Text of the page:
阅读理解 2019年 ● 全国卷Ⅰ

  • 9.   Much of the work in today's world is accomplished (完成) in teams. Most people believe the best way to build a great team is to gather a group of the most talented individuals. _ Companies spend millions hiring top business people. Is their money well spent?   _ They focused on football, basketball and baseball. The results are mixed. For football and basketball, adding talented players to a team proves a good method, but only up to the point where 70% of the players are top talent; above that level, the team's performance begins to decline. Interestingly, this trend isn't evident in baseball, where additional individual talent keeps improving the team's performance.   To explain this phenomenon, the researchers explored the degree to which a good performance by a team requires its members to coordinate (协调) their actions. _ In baseball, the performance of individual players is less dependent on teammates. They conclude that when task interdependence is high, team performance will suffer when there is too much talent, while individual talent will have positive effects on team performance when task interdependence is lower. If a basketball star is, forexample, trying to gain a high personal point total, he may take a shot himself when it would be better to pass the ball to a teammate, affecting the team's performance. Young children learning to play team sports are often told, "There is no I in TEAM." _   Another possibility is that when there is a lot of talent on a team, some players may make less effort. Just as in a game of tug-of-war (拔河比赛) whenever a person is added, everyone else pulls the rope with less force.   _ An A-team may require a balance - not just A players, but a few generous B players as well.

    选句填空 2019年 ● 北京卷

  • 10.   By the end of the century, if not sooner, the world's oceans will be bluer and greener thanks to a warming climate , according to a new study.   At the heart of the phenomenon lie tiny marine microorganisms (海洋微生物) саllеd рhуtорlаnktоn. Весаuѕе оf thе wау lіght rеflесtѕ оff thе organisms , these phytoplankton create colourful patterns at the ocean surface. Ocean colour varies from green to blue, depending on the type and concentration of phytoplankton. Climate change will fuel the growth of phytoplankton in some areas, while reducing it in other spots, leading to changes in the ocean's appearance.   Phytoplankton live at the ocean surface, where they pull carbon dioxide(二氧化碳) into the ocean while giving off oxygen. When these organisms die, they bury carbon in the deep ocean, an important process that helps to regulate the global climate. But phytoplankton are vulnerable to the ocean's warming trend. Warming changes key characteristics of the ocean and can affect phytoplankton growth, since they need not only sunlight and carbon dioxide to grow, but also nutrients.   Stephanie Dutkiewicz, a scientist in MIT's Center for Global Change Science, built a climate model that projects changes to the oceans throughout the century. In a world that warms up by 3℃, it found that multiple changes to the colour of the oceans would occur. The model projects that currently blue areas with little phytoplankton could become even bluer. But in some waters, such as those of the Arctic, a warming will make conditions riper for phytoplankton, and these areas will turn greener. "Not only are the quantities of phytoplankton in the ocean changing," she said, " but the type of phytoplankton is changing."   And why does that matter? Phytoplankton are the base of the food web. If certain kinds begin to disappear from the ocean, Dutkiewicz said,"it will change the type of fish that will be able to survive." Those kinds of changes could affect the food chain.   Whatever colour changes the ocean experiences in the coming decades will probably be too gradual and unnoticeable, but they could mean significant changes. "It'll be a while before we can statistically show that the changes are happening because of climate change," Dutkiewicz said, "but the change in the colour of the ocean will be one of the early warning signals that we really have changed our planet. "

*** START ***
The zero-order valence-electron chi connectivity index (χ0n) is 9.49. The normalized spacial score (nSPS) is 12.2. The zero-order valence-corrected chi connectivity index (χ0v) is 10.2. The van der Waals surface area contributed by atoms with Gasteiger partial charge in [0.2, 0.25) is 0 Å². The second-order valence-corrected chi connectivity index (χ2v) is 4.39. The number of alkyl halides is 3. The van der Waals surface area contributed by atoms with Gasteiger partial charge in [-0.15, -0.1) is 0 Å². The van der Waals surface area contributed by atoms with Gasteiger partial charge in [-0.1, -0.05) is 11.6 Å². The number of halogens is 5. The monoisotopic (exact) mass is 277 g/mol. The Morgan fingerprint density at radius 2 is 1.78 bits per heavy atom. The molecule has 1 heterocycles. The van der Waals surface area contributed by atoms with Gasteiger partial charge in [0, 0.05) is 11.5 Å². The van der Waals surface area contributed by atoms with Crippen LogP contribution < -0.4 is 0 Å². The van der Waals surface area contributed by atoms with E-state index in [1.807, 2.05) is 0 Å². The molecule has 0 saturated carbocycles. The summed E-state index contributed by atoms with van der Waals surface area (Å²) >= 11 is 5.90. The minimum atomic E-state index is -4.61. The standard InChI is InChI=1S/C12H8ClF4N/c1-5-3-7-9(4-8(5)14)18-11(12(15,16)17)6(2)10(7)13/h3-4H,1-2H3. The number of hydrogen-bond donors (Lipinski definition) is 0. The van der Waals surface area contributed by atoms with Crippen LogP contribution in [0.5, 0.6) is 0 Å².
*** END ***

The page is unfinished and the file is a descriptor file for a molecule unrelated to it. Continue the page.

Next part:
阅读理解 2019年 ● 北京卷